The Hybrid Full-Body/Split Routine

Q: First let me say your writings are excellent, the rare kind of bodybuilding articles which are both well-written and useful. It is ironic I found your blog, since you work in the UC system which my father and 2 brothers are part of and I feel a connection to, but am currently halfway across the world!

I just bought the Strength and Physique ebook, and I have a couple questions for you if you have the time. I’ll give you some background on my status:

I am 25 and have been in and out of gyms for a few years, but have been seriously working out for about 18 months now. I have been doing 4-5 days a week and focusing on one body part per day (your favourite! not really), and sometimes I would switch to full body workouts.

I have noticed improved posture, muscular definition and size (from 60kg-70kg at 5’7). Most of my reps are 6-10, and I usually do a reverse pyramid (start with 6 reps, decrease weight till 10 reps) with a lot of drop sets, assisted reps and negatives with occassional supersets/compound sets. I mostly want to have a symmetric, well built physique with perfect form and posture (I have a forward head posture, tight hams and overly curved spine which has improved since I started excercising regularly).

My concern is that the back-cycling workouts seem like they will take well over an hour (10X10 followed by 5X5 for decompression). How can you possibly do that many sets for 8 or 5 muscle groups with those resting times in an hour? And without sacrificing form?

Also I am not sure how you would define me, as a beginner or an intermediate (definately not advanced, although I have learned a lot). What would you say based on what I’ve told you? And is back-cycling the way to go after I just took a week off (from 2 months heavy lifting mostly to failure).

I am ready to go back to full body or a mix of full body and split as you recommend, but I want to make sure I do it right this time and I would appreciate your perspective.

Sorry if thats wordy, I tried to be quick!



My Answer: Glad you liked the book, Jowad. I’d say you’re somewhere between a beginner and intermediate lifter, given the detailed information you’ve provided me. It’s all subjective of course. I usually judge a person as a beginner, intermediate or advanced depending on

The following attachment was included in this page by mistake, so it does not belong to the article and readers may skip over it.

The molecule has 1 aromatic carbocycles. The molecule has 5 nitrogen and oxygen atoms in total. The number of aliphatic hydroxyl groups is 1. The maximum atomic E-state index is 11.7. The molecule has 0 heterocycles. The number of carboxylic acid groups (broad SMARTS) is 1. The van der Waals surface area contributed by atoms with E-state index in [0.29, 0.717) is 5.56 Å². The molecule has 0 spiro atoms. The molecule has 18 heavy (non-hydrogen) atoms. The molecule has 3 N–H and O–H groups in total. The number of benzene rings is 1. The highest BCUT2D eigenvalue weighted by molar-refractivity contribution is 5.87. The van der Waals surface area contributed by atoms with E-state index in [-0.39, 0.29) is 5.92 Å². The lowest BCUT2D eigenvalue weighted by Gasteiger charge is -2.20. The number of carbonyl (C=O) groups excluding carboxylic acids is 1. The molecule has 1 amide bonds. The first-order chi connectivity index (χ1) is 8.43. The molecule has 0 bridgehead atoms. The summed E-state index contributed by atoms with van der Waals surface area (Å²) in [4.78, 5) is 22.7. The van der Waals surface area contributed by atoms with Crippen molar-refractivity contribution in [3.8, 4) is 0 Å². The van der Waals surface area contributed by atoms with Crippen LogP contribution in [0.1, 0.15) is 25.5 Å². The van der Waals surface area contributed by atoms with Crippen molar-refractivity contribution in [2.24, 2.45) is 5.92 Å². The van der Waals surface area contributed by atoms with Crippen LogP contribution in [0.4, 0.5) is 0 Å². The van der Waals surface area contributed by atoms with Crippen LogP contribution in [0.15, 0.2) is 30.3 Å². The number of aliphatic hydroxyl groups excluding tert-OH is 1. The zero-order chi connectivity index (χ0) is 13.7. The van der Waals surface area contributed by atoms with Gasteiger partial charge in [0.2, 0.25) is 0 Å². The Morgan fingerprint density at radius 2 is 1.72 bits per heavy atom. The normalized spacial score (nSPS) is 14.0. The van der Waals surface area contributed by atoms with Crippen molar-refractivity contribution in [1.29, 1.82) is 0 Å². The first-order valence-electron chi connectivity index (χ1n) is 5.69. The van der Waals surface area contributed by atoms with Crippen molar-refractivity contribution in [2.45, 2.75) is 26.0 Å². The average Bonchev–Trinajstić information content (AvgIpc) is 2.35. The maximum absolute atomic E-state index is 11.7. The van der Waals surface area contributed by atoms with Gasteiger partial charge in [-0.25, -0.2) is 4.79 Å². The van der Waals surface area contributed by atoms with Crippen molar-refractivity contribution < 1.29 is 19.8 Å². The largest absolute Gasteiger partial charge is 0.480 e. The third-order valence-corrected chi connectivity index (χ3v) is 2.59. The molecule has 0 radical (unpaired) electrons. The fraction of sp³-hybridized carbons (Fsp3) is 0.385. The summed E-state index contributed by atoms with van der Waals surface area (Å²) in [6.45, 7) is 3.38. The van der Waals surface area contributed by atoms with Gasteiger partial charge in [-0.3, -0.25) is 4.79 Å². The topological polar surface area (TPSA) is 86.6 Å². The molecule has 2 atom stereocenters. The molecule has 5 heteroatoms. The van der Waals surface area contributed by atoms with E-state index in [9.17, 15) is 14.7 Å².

1) His knowledge of training.
2) His physique. It doesn’t have to Olympian sized mass, just well-built.
3) His execution of exercises. In other words, perfect form on a wide variety of gym exercises.

Now with regards to backcycling: 10×10 is done for three weeks, then 5×5 is done for 3-4 weeks. They are not done together. It wasn’t clear from your question whether you knew that, so I thought I’d clarify that in case you didn’t.

Now 10×10 can be done a number of ways. You can do every body part as 10×10. Obviously you can’t cram every body part into one workout, so this means you have to use a three to four-way split routine. You wouldn’t be able to use a full-body routine or my hybrid full-body/split routine mentioned in the ebook.

The more practical option is to use the 10×10 protocol on select muscle groups. This way you can use my hybrid full-body/split routine, since it allows for a muscle specialization day. Here’s how it would look if you wanted to specialize in the chest and back:

Day 1: Chest 10×10, Back 10×10
Day 2: Full body workout
Day 3: off
Day 4: Full body workout
Day 5: off
Day 6: Full body workout
Day 7: off

This hybrid routine is far more efficient than the crude 3-4 way split routines found in muscle mags. Given that you’ve been bashing your muscles with a program heavy on set extenders and shock techniques, you are due for a decompression phase. Forget the 10×10, since that is reserved for density training. 5×5 will do just fine for your decompression phase, but this means no forced reps, no negatives, no compound sets and no descending sets.


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